Thursday, July 27th, 2006
Know your State’s Preschool Licensing Standards
A mother in Utah recently researched preschool options for her 3-year-old and was dismayed to learn how little preschools are regulated in her state. Among other things, staff don’t need criminal background checks or CPR certification. Her outrage culminated in a newspaper article, "Mom raises concerns over area preschools."
Despite the name "preschool," such organizations are usually classified as daycare centers, not educational organizations, according to BabyCenter’s article, "What preschool licensing means."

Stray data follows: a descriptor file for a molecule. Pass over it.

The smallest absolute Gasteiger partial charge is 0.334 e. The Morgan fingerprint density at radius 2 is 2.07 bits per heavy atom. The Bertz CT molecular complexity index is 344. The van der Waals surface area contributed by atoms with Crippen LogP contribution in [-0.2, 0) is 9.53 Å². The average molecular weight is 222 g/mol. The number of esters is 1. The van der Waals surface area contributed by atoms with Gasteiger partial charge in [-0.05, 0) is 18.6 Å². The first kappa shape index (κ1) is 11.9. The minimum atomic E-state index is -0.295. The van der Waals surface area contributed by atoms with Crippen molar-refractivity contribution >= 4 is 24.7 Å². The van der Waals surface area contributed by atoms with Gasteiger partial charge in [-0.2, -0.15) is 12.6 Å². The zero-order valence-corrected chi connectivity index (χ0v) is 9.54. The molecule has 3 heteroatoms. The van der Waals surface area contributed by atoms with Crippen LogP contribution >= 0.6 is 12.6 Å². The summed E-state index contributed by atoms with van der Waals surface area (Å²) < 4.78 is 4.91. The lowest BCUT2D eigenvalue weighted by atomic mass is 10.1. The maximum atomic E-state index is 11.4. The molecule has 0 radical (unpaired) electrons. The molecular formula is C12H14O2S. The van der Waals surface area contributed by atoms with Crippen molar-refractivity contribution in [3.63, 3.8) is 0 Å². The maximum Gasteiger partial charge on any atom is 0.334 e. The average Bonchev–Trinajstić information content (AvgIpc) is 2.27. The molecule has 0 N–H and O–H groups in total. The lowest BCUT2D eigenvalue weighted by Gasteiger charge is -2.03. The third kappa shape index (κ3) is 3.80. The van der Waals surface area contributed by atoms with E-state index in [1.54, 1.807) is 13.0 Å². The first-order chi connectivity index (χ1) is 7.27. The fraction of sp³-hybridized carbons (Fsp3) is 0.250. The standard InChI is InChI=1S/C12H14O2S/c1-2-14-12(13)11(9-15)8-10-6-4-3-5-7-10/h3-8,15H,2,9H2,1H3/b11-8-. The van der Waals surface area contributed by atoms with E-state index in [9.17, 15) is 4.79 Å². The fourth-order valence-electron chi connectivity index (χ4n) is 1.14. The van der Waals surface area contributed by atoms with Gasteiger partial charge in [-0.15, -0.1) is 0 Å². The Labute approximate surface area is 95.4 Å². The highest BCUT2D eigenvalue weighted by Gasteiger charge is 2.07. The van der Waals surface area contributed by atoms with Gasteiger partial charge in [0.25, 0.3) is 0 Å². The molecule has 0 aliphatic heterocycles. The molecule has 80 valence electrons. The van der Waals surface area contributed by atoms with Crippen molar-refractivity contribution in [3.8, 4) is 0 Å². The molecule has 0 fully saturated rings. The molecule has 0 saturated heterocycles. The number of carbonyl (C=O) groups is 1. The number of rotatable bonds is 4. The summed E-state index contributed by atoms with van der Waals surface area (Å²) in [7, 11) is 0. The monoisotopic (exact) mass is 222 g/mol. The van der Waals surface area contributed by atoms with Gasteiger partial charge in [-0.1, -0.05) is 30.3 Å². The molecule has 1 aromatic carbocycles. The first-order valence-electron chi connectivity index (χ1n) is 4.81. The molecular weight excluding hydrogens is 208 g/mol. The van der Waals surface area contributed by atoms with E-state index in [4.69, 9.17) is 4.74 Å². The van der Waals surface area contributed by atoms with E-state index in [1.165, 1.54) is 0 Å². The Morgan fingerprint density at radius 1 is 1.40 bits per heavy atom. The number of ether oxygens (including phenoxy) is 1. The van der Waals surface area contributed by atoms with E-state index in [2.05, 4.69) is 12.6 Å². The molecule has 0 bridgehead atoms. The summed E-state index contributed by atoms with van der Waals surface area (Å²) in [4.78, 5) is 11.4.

For my daughter, an important quality for a preschool is parental involvement. We want a school which requires moms and dads to volunteer every couple weeks. We’ll know who our daughter is playing with, know the parents, and understand precisely what is being taught. Plus, there is an extra level of accountability among staff when parents are present.
Here are a few key links in beginning preschool research.
- Summary of state-by-state licensing standards
- Full text of state-by-state licensing standards
- A Parent’s Guide to Choosing Child Care (English PDF, English HTML via Google or Spanish HTML) summarizing 13 indicators for quality child care
- Research paper: 13 Indicators of Quality Child Care
- Search for accredited preschools in your area, recognized by the National Association for the Education of Young Children. About 5 percent of U.S. childcare organizations have NAEYC accreditation.
- NAEYC’s accreditation criteria